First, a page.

Signify pushes into new data territory at Singapore hotel (MAGAZINE)

Signify’s Interact IoT system improves heating and lighting efficiency at the five-star Swissôtel and tends to guests’ comfort — all while gathering data and keeping an eye on people via occupancy sensors. And as Mark Halper discovers, there is not a single Signify LED lamp or luminaire in sight. Once again, data is the new lighting.

Signify gets Singapore hotel set up with IoT and central controls
Signify gets Singapore hotel set up with IoT and central controls

Signify’s Interact IoT system improves heating and lighting efficiency at the five-star Swissôtel and tends to guests’ comfort — all while gathering data and keeping an eye on people via occupancy sensors. And as MARK HALPER discovers, there is not a single Signify lamp or luminaire in sight. Once again, data is the new lighting.

In another sure sign that lighting companies are staking their future as much on selling information technology and data as they are on providing illumination, Signify is playing a key role in the renovation of Singapore’s towering, 1261-room Swissôtel, but not as a lighting company in the conventional sense.

Rather, it is outfitting the 741-ft-tall, I.M. Pei-designed hotel with a sensor-equipped system that controls heating and lighting both from within the room and centrally. The LED lights at the five-star facility come not from Signify but from Singapore-based Million Lighting, hotel administrators told LEDs Magazine.

Signify — which changed its name from Philips in May and is the world’s largest lighting company — is furnishing an IT system called Interact Hospitality that guests can manipulate via a wall-mounted touchscreen panel to control temperature and to tailor the lighting to their favorite ambience. The panel can even remember specific lighting scenarios and deliver them at the push of a button.

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The iconic Swissôtel The Stamford shines with light and, less obviously, with data in the Singapore skyline.

Photo credit: Swissôtel The Stamford.

The control system also helps facilities managers at the hotel cut down on energy consumption. The touch panels, as well as occupancy sensors mounted in each room, alert central staff when the guest is wasting energy.

For example, if the guest is in the room with the balcony door open and the air conditioning on, the system turns off the cooling within 30 seconds, and a staff member will alert the resident to take action.

“A single phone call will do, advising the guest to close the balcony door,” said Katya Herting, manager of the hotel, called Swissôtel The Stamford, in a promotional video.

The system will also turn out lights when guests leave the room — even if guests want to leave a light on — and it communicates through the IT system that the guest has left. Likewise, the lights turn on automatically when the person re-enters the room, and the system is aware of the guest’s return. Swissôtel is also programming it so that occupants cannot leave bathroom lights on when they go to sleep; rather, floor lights turn on whenever the guest gets out of bed in the middle of the night.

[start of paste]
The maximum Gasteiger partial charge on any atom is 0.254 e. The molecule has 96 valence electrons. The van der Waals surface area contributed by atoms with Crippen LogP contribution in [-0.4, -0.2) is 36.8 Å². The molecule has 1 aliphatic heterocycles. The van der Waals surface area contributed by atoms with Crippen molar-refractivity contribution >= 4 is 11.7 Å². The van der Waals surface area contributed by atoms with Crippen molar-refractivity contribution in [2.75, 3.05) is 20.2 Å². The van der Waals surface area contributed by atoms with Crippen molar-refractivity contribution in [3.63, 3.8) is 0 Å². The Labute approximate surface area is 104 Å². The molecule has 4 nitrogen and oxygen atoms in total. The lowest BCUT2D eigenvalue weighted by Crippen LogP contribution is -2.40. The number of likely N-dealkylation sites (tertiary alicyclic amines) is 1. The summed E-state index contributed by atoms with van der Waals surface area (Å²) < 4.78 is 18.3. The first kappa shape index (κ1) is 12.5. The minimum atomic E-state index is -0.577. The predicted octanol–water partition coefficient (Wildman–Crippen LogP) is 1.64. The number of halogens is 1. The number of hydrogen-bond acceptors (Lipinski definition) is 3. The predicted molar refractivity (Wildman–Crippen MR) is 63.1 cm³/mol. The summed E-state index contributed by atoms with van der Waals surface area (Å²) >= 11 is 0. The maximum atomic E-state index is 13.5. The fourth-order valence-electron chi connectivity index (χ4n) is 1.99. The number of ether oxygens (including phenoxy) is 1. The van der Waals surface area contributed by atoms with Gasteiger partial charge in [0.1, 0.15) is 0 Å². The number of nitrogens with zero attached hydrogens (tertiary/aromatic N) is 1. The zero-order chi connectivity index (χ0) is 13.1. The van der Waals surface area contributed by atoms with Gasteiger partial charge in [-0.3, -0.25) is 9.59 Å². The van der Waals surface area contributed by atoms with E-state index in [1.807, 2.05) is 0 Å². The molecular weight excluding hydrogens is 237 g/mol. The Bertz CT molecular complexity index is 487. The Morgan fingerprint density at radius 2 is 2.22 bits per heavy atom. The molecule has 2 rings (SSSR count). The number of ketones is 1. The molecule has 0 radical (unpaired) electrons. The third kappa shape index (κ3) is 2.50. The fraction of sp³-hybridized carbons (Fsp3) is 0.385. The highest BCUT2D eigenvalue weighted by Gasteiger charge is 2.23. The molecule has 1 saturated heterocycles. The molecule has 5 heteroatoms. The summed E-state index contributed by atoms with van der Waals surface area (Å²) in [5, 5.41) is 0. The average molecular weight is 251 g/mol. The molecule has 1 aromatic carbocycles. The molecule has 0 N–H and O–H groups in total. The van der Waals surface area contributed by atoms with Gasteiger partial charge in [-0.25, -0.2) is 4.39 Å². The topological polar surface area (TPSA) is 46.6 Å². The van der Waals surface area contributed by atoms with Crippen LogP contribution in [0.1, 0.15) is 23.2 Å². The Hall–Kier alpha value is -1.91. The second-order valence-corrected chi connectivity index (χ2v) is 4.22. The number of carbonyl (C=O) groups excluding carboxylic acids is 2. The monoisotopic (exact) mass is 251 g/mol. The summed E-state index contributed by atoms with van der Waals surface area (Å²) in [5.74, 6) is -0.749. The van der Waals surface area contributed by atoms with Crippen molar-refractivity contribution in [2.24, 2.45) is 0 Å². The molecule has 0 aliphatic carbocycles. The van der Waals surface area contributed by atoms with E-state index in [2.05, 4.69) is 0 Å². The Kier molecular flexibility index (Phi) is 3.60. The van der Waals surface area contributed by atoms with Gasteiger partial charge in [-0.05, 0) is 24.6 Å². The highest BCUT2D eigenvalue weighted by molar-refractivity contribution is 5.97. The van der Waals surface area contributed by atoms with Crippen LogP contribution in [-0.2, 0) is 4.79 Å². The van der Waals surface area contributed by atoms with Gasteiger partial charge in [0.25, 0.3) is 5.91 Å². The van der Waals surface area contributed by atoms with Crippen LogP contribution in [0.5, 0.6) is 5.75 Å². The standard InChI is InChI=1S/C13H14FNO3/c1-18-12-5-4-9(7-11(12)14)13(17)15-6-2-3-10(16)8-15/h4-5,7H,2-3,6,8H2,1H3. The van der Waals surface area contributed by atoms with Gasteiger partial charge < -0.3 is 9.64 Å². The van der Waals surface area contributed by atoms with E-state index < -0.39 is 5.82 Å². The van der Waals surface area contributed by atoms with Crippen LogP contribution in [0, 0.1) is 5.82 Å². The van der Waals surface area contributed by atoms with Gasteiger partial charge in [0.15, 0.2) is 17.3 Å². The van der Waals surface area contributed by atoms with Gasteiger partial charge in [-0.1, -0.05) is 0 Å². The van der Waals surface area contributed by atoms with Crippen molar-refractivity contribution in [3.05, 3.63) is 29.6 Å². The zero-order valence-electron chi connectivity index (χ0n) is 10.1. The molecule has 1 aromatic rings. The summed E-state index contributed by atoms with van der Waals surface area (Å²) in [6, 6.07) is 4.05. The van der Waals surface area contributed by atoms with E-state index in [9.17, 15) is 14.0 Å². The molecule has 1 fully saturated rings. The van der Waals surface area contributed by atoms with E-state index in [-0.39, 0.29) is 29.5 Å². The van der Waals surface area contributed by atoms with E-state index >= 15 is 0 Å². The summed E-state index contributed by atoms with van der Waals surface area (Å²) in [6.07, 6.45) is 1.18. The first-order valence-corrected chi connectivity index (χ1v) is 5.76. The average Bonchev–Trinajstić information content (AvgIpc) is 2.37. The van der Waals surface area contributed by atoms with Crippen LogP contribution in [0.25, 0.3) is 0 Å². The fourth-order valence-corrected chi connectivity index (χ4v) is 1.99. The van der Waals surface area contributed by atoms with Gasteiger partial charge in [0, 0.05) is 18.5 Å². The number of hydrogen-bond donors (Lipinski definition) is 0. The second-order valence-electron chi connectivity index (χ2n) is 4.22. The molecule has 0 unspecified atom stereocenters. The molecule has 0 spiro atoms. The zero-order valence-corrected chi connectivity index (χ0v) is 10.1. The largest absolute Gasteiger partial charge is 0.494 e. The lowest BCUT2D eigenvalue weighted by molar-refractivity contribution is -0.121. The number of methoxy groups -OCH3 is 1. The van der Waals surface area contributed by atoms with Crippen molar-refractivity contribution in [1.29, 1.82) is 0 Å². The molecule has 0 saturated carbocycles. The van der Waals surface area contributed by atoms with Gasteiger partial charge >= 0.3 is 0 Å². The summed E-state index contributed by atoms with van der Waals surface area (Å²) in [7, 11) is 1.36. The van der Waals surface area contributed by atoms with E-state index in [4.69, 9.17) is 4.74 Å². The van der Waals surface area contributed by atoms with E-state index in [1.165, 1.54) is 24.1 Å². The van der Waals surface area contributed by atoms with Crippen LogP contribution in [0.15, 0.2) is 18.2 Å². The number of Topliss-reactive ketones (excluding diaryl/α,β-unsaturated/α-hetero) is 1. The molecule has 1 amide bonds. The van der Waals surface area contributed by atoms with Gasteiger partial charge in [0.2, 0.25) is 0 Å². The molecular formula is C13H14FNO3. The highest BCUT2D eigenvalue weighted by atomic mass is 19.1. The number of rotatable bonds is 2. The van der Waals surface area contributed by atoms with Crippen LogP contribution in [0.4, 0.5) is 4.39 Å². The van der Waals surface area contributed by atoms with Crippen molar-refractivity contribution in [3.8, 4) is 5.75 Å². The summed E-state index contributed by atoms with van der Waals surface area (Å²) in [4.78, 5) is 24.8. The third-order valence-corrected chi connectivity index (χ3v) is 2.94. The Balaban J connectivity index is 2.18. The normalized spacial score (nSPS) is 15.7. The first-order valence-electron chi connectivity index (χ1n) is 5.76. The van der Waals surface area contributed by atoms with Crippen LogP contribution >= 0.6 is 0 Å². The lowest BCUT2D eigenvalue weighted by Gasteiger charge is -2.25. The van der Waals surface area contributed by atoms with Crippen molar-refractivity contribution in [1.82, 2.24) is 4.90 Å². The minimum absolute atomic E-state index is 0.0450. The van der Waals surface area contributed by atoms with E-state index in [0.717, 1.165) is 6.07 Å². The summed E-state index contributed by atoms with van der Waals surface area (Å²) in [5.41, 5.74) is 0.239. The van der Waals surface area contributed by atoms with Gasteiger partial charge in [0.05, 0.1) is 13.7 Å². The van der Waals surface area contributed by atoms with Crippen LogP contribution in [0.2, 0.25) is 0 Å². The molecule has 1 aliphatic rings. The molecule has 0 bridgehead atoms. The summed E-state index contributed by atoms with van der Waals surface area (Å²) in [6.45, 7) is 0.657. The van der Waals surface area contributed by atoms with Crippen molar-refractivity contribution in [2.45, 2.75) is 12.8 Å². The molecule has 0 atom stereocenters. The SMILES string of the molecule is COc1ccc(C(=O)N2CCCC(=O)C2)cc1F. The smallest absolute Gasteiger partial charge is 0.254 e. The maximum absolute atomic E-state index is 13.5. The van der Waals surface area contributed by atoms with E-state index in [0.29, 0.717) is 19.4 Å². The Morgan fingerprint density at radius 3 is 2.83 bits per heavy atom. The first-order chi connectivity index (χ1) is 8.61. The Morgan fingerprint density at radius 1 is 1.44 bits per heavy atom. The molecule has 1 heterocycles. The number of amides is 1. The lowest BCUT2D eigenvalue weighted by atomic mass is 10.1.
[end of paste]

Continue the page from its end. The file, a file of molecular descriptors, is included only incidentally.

Despite some of the Big Brother implications, Swissôtel claimed there are no privacy issues related to the in-room occupancy system.

“Not at all,” a hotel spokesperson told LEDs. While it is possible for guests to deactivate the auto-control and the sensors, “we have not received any such requests to date,” she said.

In addition to offering one-touch heating and lighting control, Interact Hospitality is loaded with other useful guest features, such as the night floor lights, and buttons for do not disturb, room service, and laundry — all communicated to “dashboard” computer screens in an operations room.

“We were looking for a system that meets our sustainability goal, enhances the guest experience, and also provides staff efficiency,” Nicholas Mak, the hotel’s director of facilities, said in the video.

Let there be data

Interact Hospitality is part of Signify’s broader Interact line of Internet of Things (IoT) hardware and software, aimed at using infrastructure such as lighting to deliver the backbone of IT networks that collect and analyze data, which can be monetized. It is representative of the solid-state lighting (SSL) industry’s attempt to transform into more of an IT provider, now that profits are hard to come by in simply selling bulbs and luminaires using long-lasting LED light sources. Industry number-two Osram is also pushing hard into the IT trend, which LEDs has dubbed Data is the New Lighting.

So pronounced is the industry’s intent on recasting itself as an IT player in today’s “everything digital” economy that when Signify unfurled its Interact banner back in March, it mentioned the word “data” no fewer than 17 times in a press release before trotting out CEO Eric Rondolat to extol the new IT value.

“You can imagine all these devices — lamps, drivers, luminaires, sensors — being connected, sending information through software, and all this software sending this information back to a cloud-based platform, an IoT platform that is called Interact,” he said at the time.

The hotel version of Interact exemplifies the new IoT zeitgeist as much as, if not more than, other variations on the Interact theme. “Interact Hospitality is different to our other Interact systems in that it is primarily a room management system that also manages lighting rather than a lighting system per se,” a Signify spokespersonexplained.

“By integrating lighting, sensors, HVAC, and property management systems, Interact Hospitality allows managers to monitor their entire property via a single dashboard,” said Jella Segers, Signify’s global lead for Interact Hospitality. “The system’s open application program interface [API] enables its connection to a variety of hotel systems, so that real-time information can be fed into everything from housekeeping to engineering systems, helping to make hotel operations more efficient.... By using data from occupancy sensors located in guest rooms and information from property management systems, Interact Hospitality can automatically turn down systems — including HVAC and lighting — when rooms areunoccupied.”

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Signify gets Singapore hotel set up with IoT and central controlsSignify gets Singapore hotel set up with IoT and central controls

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Occupancy sensors know when she enters, and when she leaves. Guests can change lighting and other things at the push of a button via touchscreens mounted bedside and elsewhere in the room.

Photo credit: Signify.

Talking the talk